Team Two/Final Paper

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Team Members

  • Leighton Barnes - Course 18, 2013 - Focused on sensor design and electrical work. Instrumental in debugging robot in all disciplines.
  • Cathy Wu - Course 6, 2012 - Focused on major software components: vision, testing suite, multi-threading, ball collection and scoring behavior. Managed day-to-day activities and big-picture plans for the team.
  • Stanislav Nikolov - Course 6, 2011 - Focused on major software components: overall architecture, wall following, stuck detection.
  • Dan Fourie - Course 2, 2012 - Focused on mechanical design. Got things done extremely quickly.


Mechanical Design

Our robot was designed for robustness and reliability. Our robot serves as a reliable platform for the software vision and control systems. As such it should be sturdy, constructed quickly, have extremely low mechanical failure rates, be able to withstand hours of testing, and be robust to positioning errors. The robot's structural members will be built primarily from acrylic sheet. It will utilize a rubber band roller powered by a DC motor to collect balls and 4-bar linkage hopper actuated by a servo to get balls over the wall. DC geared motors will drive no-slip wheels.

Drive System

The high level design of the robot's drive system consists of three structural boxes secured together in a line. The two outside boxes contain the drive motors, which are mounted to aluminum plates for strength. The central box forms the majority of the rest of the robot's structure and primarily contains the hopper. The three boxes are fastened together with steel brackets (to leverage the powers of the laser cutter and to avoid excessive tapping) and locknuts (to ensure the final assembly did not disassemble).

no slip wheels

steel hubs

Electronics Mounting

Shock mounted laptop, monitor remove

ORC board plate

camera potting, adjustable

bump sensor suite

limit switches

battery slot


Scoring Mechanism

4 bar linkage

rubber band roller

stage 1
stage 2
stage 3

Electrical Design and Sensors

Motor Controllers

Because our robot design required four motors (2 drive motors, 1 to pick up balls, and one to score them) and our Orc Board only features three H-bridges, we had to design an additional circuit to control the last motor. The motor that drives the roller in the front to pick up balls only had to go in one direction, so we chose that one as the one that would be driven by this addtional controller.

Our first attempt at this additional controller was just a 40N10 power FET whose gate was driven by the digital out of the Orc Board (with a protection diode accross the motor of course). As we learned with this first attempt, the digital out of the Orc Board is somewhere around 3.7V, instead of the nominal 5V, which could barely overcome the 2-4V gate threshold voltage of the FET (or any other power FET we had on hand). Instead of spending the time to build a gate driver to get around this problem we tried an L298 H-bridge package instead. This worked with the logic-level voltage provided by the Orc Board although we stuck to one directional capability in favor of using the standard four protection diodes instead of one.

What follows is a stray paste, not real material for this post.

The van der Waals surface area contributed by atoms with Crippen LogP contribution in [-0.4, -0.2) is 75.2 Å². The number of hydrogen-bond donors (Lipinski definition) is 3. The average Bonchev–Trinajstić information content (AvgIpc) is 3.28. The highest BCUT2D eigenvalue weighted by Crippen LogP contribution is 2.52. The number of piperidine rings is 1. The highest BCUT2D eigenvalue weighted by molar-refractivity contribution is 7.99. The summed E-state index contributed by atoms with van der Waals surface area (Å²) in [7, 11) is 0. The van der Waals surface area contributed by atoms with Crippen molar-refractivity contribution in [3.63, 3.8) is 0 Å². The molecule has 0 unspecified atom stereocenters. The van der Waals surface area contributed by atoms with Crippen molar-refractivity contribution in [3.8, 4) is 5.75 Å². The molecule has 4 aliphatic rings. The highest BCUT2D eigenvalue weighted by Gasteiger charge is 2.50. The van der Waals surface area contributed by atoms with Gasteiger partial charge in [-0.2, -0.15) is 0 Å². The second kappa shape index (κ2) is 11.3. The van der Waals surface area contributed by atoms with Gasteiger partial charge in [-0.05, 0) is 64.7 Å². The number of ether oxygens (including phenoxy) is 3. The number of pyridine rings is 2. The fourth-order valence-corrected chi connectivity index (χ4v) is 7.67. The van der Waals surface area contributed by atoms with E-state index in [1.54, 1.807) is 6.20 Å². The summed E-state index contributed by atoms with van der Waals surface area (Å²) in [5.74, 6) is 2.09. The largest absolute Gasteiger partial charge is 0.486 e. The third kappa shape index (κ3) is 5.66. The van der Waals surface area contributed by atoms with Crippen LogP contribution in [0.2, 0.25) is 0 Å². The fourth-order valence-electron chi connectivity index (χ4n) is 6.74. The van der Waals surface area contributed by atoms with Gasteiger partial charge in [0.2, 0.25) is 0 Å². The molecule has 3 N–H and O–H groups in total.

NiCd and Lithium options reasons we used lead-acid

Sensor Choice

bump sensors



IR range-finders

gyro (or lack thereof)

Software Design



vision driven

color calibration

state machine with bump detection and timeouts

sensor abstractions


cathy issues?



what states




color calibration

data structures


documentary mode

Wall following


Stuck detection



Testing suite


Mechanical Issues

ball jamming

eeepc access

battery placement

bump sensor coverage

pins falling out

motor failing

Failure modes and Countermeasures

Electric Issues


single-conductor wire and broken connections

uORC sample rate

power for fourth motor

Software Issues

cathy & stan


ball jamming

wall following

stuck detection



  • Form a team early and commit to doing MASLAB for all of IAP. We formed our team before the start of the school year.
  • Have a well balanced team. It's important to cover all grounds with software, mechanical, and electrical. Our 2 software + 1 mechanical + 1 electrical combination balanced us very well.
  • Work really really hard and stay motivated. We pulled endless all-nighters and never gave up. We continued to pester the staff mailing list with questions and even took a day to set up some legit practice fields in 26-100 before the seeding tournament.
  • Start before IAP and aim to have most of everything done in the first 2 weeks of IAP. Because we did most of the design before IAP, We managed to have a functional robot (not the pegbot) by the first mock competition, which helped us out greatly. We also were able to spend the last week and a half making fixes for various edge cases and had time to just polish up things.
  • Test often and relentlessly. You'll find something wrong with your robot every time.


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Screenshot of CAD model finalized before IAP
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